Not too long ago, building an FMCG brand was about market surveys and establishing distribution networks. The new social-digital paradigm has decimated most if not all advantages of the distribution network and market information as an indomitable asset. We now operate in a world where information is available on a live wire. Customers and potential customers talk about and to the brand on real-time basis. Now it is the prerogative of the brand to listen to those voices and make the best of it. Consumer voices on social media are like an active information stock exchange.
From a linear process to a loop cycle
Brand building is now a complete loop process. Product needs are identified from consumer voices which then become a basis for new product development. The consumers then provide a feedback on the products themselves, which can be used for product enhancement. It would be incorrect to say that marketers have not been taking customer feedback. However, in the pre-social media era, the time taken between the collation of consumer feedback and any meaningful reaction was too large. It was safe to assume that by the time the product developers would react to the feedback, the market itself would have shifted. In today’s context, brands are expected to react fast and decisively to consumer feedback. Th is has put agility as a unique requirement for sustenance and growth of a brand.
Survival of the agile
A couple of decades ago, television ads were conveying the universal nature of brands. Brands tried to establish themselves as a universal solution to different age groups. Demographic segmentation was rather limited. “Bachhe, budhe aur jawan, pahne ‘Young India’ baniyan’” (kids, elderly, and the youth, all wear ‘Young India’ baniyan’). Products tried to establish universal applicability in a multitude of situations. “Boroline smoothes away winter dryness and summer rashes and aids in curing minor cuts and wounds”. Brand recognition and trust were the primary goals to be attained. Over a period of time, the India market has expanded considerably. Market segmentation now requires a rather micro-scoped approach than ever before. Consumers are openly voicing their personal uniqueness and their specifi c needs. Th e products need to be defi ned for these unique segment demands. Listening to consumer demands is critical in shaping up the product portfolio under a brand. An agile product management and brand portfolio management is required. Products and brands must evolve fast and evolve to be relevant in the market.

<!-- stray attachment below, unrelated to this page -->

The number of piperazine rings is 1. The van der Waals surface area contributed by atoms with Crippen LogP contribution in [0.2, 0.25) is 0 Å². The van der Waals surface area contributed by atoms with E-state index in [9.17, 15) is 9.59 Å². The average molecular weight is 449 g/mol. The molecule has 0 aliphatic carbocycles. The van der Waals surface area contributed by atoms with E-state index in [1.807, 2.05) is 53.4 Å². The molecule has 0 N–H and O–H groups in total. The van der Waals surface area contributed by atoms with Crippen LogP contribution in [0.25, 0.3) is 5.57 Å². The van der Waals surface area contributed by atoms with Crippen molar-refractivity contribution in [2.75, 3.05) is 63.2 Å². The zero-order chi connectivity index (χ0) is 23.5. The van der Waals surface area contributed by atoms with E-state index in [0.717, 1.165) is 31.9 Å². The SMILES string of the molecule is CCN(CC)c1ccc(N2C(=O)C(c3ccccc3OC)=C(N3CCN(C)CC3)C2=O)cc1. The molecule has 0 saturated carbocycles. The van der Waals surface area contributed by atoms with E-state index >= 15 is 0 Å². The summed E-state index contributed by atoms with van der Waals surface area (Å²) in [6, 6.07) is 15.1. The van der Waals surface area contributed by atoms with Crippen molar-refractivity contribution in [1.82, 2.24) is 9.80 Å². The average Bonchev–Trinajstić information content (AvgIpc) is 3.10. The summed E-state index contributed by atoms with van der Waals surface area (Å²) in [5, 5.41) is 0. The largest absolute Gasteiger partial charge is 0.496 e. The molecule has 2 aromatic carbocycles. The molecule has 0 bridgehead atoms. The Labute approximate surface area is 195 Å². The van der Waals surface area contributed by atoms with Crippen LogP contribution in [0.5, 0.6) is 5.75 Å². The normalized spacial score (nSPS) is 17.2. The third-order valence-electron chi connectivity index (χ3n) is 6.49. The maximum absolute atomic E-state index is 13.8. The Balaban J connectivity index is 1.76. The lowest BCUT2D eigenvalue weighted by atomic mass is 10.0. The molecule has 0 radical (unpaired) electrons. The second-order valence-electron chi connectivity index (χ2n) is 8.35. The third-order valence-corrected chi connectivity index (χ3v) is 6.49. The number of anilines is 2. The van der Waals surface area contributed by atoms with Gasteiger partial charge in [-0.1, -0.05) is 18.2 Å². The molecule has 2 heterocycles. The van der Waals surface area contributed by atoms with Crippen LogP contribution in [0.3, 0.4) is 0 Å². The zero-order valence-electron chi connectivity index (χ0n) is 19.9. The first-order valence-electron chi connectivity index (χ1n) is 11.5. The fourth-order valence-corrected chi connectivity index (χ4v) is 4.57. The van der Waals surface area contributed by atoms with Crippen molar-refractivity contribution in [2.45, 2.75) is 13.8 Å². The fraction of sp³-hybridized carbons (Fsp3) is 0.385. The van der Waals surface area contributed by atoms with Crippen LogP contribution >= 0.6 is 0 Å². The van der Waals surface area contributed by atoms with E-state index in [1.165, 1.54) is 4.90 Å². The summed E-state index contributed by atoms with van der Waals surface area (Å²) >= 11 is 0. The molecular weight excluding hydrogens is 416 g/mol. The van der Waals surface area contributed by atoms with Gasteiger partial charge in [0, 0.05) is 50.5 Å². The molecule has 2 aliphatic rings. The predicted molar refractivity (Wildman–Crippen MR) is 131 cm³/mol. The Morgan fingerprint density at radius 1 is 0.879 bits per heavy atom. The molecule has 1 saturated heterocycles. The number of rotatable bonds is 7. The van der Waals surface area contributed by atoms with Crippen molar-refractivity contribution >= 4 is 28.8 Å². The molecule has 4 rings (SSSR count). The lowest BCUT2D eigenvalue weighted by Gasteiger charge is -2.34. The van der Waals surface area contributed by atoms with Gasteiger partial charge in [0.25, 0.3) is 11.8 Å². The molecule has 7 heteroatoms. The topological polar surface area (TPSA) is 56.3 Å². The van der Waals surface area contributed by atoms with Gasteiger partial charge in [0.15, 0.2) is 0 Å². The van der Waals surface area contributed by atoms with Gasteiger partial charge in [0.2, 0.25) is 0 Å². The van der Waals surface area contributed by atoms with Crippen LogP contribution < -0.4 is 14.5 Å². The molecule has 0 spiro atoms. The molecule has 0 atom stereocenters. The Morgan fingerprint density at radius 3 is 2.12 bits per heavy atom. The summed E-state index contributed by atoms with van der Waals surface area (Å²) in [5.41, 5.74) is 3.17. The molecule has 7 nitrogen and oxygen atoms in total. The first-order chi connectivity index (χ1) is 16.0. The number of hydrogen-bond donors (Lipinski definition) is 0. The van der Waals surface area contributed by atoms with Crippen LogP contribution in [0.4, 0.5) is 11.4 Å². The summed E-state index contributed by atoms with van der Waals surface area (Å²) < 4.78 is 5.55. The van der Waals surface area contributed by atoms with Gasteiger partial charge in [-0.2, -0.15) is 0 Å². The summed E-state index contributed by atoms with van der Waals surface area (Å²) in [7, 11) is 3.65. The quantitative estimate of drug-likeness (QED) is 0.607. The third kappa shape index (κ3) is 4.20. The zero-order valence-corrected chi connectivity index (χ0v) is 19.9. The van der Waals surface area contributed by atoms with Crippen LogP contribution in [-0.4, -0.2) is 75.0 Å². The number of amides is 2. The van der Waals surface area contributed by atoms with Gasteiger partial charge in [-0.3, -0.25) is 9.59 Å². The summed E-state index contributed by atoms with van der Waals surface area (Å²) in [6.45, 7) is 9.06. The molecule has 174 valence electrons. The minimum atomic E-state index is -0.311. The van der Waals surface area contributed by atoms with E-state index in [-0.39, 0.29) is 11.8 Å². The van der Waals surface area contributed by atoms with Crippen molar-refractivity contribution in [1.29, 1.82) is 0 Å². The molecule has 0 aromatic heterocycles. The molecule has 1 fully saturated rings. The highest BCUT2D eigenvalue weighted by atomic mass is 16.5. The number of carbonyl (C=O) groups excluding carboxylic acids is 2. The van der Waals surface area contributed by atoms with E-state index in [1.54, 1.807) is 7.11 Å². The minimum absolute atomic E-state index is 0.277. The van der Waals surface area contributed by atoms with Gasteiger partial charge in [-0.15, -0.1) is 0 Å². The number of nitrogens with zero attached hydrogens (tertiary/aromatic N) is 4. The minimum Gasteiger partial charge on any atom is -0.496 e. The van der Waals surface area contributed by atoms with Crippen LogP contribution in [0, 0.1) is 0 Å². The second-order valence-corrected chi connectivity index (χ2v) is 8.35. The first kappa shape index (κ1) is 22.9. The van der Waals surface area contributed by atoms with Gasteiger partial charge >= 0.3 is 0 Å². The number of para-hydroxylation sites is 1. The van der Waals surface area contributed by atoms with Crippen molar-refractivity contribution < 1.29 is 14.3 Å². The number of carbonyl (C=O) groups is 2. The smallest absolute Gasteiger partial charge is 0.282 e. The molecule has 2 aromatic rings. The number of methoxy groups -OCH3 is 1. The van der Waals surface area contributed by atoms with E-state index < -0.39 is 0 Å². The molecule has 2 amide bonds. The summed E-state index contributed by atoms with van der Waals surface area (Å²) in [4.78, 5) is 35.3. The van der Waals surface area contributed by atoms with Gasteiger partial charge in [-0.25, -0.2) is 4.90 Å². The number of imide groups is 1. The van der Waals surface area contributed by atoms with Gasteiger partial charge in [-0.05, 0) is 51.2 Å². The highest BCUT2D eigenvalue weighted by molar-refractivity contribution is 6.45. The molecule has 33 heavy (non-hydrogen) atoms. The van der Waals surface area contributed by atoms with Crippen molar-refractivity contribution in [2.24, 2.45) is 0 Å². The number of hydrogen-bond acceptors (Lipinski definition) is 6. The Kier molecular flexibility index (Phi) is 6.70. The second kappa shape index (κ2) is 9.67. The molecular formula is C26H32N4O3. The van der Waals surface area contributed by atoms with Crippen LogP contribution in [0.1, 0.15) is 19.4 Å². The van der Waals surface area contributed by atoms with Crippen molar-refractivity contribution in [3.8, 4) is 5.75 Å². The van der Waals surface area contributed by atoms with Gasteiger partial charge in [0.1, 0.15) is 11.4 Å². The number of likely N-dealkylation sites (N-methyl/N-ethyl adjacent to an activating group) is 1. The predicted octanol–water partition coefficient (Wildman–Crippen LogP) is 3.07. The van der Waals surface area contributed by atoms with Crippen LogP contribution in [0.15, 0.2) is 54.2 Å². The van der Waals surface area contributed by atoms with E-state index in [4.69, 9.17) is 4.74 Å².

Brand and product life-cycle management
The market in today’s time requires the brands to evolve and reinvent themselves on a real-time basis. Th e customers share their opinion on a real-time basis and response is expected with commensurate speed. Consumers expect new product variants for specific use cases. Brands now have an opportunity to expand with line extension. Any unmet needs are an opportunity for smaller more agile players to create a space for themselves in the market.
The emergence of e-commerce has brought an immense change in the consumer goods landscape in India. While the availability of choice for the consumer is self-evident, the biggest changes are behind the screen. Until now ‘distribution’ was a game only the mighty and well-capitalized could play. A smaller brand invariably meant smaller geographic reach. Th e rise of e-commerce has democratized the distribution system in India. Now a small rising brand can serve the entire nation. All that is required is presence in a single warehouse. democratized the distribution system in India. Now a small rising brand can serve the entire nation. All that is required is presence in a single warehouse
Challenging the Goliath
If we recap the whole scenario, brands are now operating on an information stock exchange. Consumers are sharing their needs and feedback on a real-time basis. Faster, agile response to consumer opinions is a requirement to stay and grow in the market. Th e distribution capability is now accessible to young micro brands. Th is sets the stage for a perfect market disruption. Welcome to the age of start-ups in consumer goods.
Start-ups are an interesting species. With the markets operating as an information stock exchange, start-ups may be higher up on information than the larger incumbents. They are low on resources but high on spirits. With the democratization of distribution, limited resources go much farther these days. One also needs to mention the fact that there is now much greater ease of brand discovery with e-commerce as well as the ability to build an influencer driven viral brand through social media. Obviously, the e-commerce eco-system offers a great degree of potential for young brands and start-ups to quickly find their feet and build up.
An ideal start-up in consumer products should have a strong listening capability. It should be agile and have the ability to react faster than the larger peers. It should tap the information stock exchange and build brands as a two-way process. Th e game has just begun and there’s a lot waiting to happen.